Such was the case more than two years ago involving Penn State and its public broadcaster, WPSU, during the Jerry Sandusky scandal. WPSU implemented guidelines and sought outside counsel to be sure that the university did not color the station's coverage of a major university scandal.

This did not happen here. Instead, Mr. Stark on his own killed a series, even though he and the institution he works for has a major conflict of interest. It is reasonable to question here whether Mr. Stark's judgment was, in fact, independent.

Here's what Mr. Stark should have done. He should have picked up the phone and contacted Dean Chris Callahan at Arizona State University, who runs one of the top journalism schools in the country. Mr. Callahan then could have taken the story and given it to one of his experienced, award-winning faculty members who could have served as an outside editor/independent evaluator. Such a move would have insured that a story with editorial problems would not run and it also would have insured that a story that was fairly and accurately reported should run.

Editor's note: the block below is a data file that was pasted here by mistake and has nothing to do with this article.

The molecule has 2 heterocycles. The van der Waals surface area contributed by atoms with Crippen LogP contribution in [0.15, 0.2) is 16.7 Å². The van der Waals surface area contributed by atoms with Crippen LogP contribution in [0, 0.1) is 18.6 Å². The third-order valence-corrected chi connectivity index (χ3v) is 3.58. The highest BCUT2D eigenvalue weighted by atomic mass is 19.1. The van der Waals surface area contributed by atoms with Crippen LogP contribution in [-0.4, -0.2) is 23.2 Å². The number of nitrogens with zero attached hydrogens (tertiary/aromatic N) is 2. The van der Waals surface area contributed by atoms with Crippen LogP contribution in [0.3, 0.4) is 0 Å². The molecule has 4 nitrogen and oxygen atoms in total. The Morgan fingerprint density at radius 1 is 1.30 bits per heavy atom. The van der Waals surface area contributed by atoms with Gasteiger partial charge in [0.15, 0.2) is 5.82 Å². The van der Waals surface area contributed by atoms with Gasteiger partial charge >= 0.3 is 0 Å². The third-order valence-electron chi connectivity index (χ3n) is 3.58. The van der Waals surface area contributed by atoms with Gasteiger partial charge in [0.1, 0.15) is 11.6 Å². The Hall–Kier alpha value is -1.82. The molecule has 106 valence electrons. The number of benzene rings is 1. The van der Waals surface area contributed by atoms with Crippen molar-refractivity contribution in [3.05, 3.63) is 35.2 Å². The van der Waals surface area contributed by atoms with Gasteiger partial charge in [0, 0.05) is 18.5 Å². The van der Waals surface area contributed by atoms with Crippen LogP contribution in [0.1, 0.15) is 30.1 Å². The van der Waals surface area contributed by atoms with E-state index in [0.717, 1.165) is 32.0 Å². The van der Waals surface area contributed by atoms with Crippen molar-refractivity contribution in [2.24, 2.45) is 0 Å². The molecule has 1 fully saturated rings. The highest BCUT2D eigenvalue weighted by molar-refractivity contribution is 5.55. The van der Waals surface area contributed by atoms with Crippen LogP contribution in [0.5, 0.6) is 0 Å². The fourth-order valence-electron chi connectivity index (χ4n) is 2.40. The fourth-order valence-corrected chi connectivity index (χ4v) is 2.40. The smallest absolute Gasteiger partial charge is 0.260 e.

(My note: Even if ASU had a contract with the Forest Services, the school and faculty do not report to the same entities trying to get the contract; they could exercise their independent judgment purely from a journalistic perspective).

Instead, Mr. Stark made the unilateral decision to kill the series. Today, nearly a year and a half after the events described in this report, nothing can really be done. All the principals have left KNAU and the station is under new management. "This entire story is moot in that everyone is gone," says NAU's Mr. Bauer.

Nevertheless, this remains a black mark on the history of the radio station and one would hope that both KNAU and the NAU administration will learn from this experience.